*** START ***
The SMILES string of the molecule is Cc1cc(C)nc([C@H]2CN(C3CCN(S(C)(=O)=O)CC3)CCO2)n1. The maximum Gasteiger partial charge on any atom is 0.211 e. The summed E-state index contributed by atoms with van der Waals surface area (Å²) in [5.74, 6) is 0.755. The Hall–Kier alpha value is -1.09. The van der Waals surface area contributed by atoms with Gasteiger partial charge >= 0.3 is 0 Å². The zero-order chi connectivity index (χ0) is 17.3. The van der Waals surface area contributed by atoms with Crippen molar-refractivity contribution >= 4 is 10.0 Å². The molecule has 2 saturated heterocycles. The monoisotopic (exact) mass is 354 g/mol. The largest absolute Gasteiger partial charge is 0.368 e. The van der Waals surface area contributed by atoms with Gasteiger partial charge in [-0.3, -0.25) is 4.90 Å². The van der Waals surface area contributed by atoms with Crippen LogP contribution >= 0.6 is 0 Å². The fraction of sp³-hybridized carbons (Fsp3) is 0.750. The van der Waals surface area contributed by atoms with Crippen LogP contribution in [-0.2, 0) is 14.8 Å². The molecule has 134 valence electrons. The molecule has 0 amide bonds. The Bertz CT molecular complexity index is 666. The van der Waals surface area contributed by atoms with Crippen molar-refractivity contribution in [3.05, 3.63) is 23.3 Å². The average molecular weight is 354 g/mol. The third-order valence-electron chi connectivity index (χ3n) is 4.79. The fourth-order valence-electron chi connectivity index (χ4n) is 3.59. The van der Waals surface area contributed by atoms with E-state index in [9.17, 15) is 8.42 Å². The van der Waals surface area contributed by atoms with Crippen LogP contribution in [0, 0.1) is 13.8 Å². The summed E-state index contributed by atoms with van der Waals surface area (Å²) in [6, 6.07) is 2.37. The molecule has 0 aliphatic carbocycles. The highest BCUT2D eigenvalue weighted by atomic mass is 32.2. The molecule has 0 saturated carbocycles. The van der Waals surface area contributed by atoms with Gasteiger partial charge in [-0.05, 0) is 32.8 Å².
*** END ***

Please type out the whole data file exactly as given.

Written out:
The SMILES string of the molecule is Cc1cc(C)nc([C@H]2CN(C3CCN(S(C)(=O)=O)CC3)CCO2)n1. The maximum Gasteiger partial charge on any atom is 0.211 e. The summed E-state index contributed by atoms with van der Waals surface area (Å²) in [5.74, 6) is 0.755. The Hall–Kier alpha value is -1.09. The van der Waals surface area contributed by atoms with Gasteiger partial charge >= 0.3 is 0 Å². The zero-order chi connectivity index (χ0) is 17.3. The van der Waals surface area contributed by atoms with Crippen molar-refractivity contribution >= 4 is 10.0 Å². The molecule has 2 saturated heterocycles. The monoisotopic (exact) mass is 354 g/mol. The largest absolute Gasteiger partial charge is 0.368 e. The van der Waals surface area contributed by atoms with Gasteiger partial charge in [-0.3, -0.25) is 4.90 Å². The van der Waals surface area contributed by atoms with Crippen LogP contribution >= 0.6 is 0 Å². The fraction of sp³-hybridized carbons (Fsp3) is 0.750. The van der Waals surface area contributed by atoms with Crippen LogP contribution in [-0.2, 0) is 14.8 Å². The molecule has 134 valence electrons. The molecule has 0 amide bonds. The Bertz CT molecular complexity index is 666. The van der Waals surface area contributed by atoms with Crippen molar-refractivity contribution in [3.05, 3.63) is 23.3 Å². The average molecular weight is 354 g/mol. The third-order valence-electron chi connectivity index (χ3n) is 4.79. The fourth-order valence-electron chi connectivity index (χ4n) is 3.59. The van der Waals surface area contributed by atoms with E-state index in [9.17, 15) is 8.42 Å². The van der Waals surface area contributed by atoms with Crippen LogP contribution in [0, 0.1) is 13.8 Å². The summed E-state index contributed by atoms with van der Waals surface area (Å²) in [6, 6.07) is 2.37. The molecule has 0 aliphatic carbocycles. The highest BCUT2D eigenvalue weighted by atomic mass is 32.2. The molecule has 0 saturated carbocycles. The van der Waals surface area contributed by atoms with Gasteiger partial charge in [-0.05, 0) is 32.8 Å².